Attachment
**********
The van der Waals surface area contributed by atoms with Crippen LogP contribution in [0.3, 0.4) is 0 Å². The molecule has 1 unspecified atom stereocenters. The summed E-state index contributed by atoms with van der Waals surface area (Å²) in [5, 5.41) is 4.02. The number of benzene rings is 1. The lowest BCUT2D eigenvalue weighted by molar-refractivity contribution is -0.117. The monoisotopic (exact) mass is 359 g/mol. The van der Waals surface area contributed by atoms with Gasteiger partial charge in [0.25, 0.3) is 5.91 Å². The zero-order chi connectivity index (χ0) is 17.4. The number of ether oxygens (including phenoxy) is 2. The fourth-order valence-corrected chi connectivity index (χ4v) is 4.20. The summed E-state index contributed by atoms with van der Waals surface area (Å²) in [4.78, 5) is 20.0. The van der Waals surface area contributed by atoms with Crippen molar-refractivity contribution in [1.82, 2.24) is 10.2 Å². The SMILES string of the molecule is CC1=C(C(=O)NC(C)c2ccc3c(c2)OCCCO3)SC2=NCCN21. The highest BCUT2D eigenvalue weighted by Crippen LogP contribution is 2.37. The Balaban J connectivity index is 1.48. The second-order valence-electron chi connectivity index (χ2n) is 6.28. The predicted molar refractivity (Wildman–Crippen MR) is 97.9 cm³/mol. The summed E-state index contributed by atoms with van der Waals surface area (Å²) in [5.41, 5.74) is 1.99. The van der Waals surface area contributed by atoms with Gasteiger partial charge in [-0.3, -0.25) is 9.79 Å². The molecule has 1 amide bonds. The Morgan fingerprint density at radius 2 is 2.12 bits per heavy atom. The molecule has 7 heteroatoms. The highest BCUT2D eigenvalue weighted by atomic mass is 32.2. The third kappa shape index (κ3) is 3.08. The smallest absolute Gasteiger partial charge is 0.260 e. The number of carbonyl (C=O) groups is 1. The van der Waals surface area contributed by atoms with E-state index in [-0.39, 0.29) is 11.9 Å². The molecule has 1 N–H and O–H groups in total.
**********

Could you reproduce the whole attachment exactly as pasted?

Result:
The van der Waals surface area contributed by atoms with Crippen LogP contribution in [0.3, 0.4) is 0 Å². The molecule has 1 unspecified atom stereocenters. The summed E-state index contributed by atoms with van der Waals surface area (Å²) in [5, 5.41) is 4.02. The number of benzene rings is 1. The lowest BCUT2D eigenvalue weighted by molar-refractivity contribution is -0.117. The monoisotopic (exact) mass is 359 g/mol. The van der Waals surface area contributed by atoms with Gasteiger partial charge in [0.25, 0.3) is 5.91 Å². The zero-order chi connectivity index (χ0) is 17.4. The number of ether oxygens (including phenoxy) is 2. The fourth-order valence-corrected chi connectivity index (χ4v) is 4.20. The summed E-state index contributed by atoms with van der Waals surface area (Å²) in [4.78, 5) is 20.0. The van der Waals surface area contributed by atoms with Crippen molar-refractivity contribution in [1.82, 2.24) is 10.2 Å². The SMILES string of the molecule is CC1=C(C(=O)NC(C)c2ccc3c(c2)OCCCO3)SC2=NCCN21. The highest BCUT2D eigenvalue weighted by Crippen LogP contribution is 2.37. The Balaban J connectivity index is 1.48. The second-order valence-electron chi connectivity index (χ2n) is 6.28. The predicted molar refractivity (Wildman–Crippen MR) is 97.9 cm³/mol. The summed E-state index contributed by atoms with van der Waals surface area (Å²) in [5.41, 5.74) is 1.99. The van der Waals surface area contributed by atoms with Gasteiger partial charge in [-0.3, -0.25) is 9.79 Å². The molecule has 1 amide bonds. The Morgan fingerprint density at radius 2 is 2.12 bits per heavy atom. The molecule has 7 heteroatoms. The highest BCUT2D eigenvalue weighted by atomic mass is 32.2. The third kappa shape index (κ3) is 3.08. The smallest absolute Gasteiger partial charge is 0.260 e. The number of carbonyl (C=O) groups is 1. The van der Waals surface area contributed by atoms with E-state index in [-0.39, 0.29) is 11.9 Å². The molecule has 1 N–H and O–H groups in total.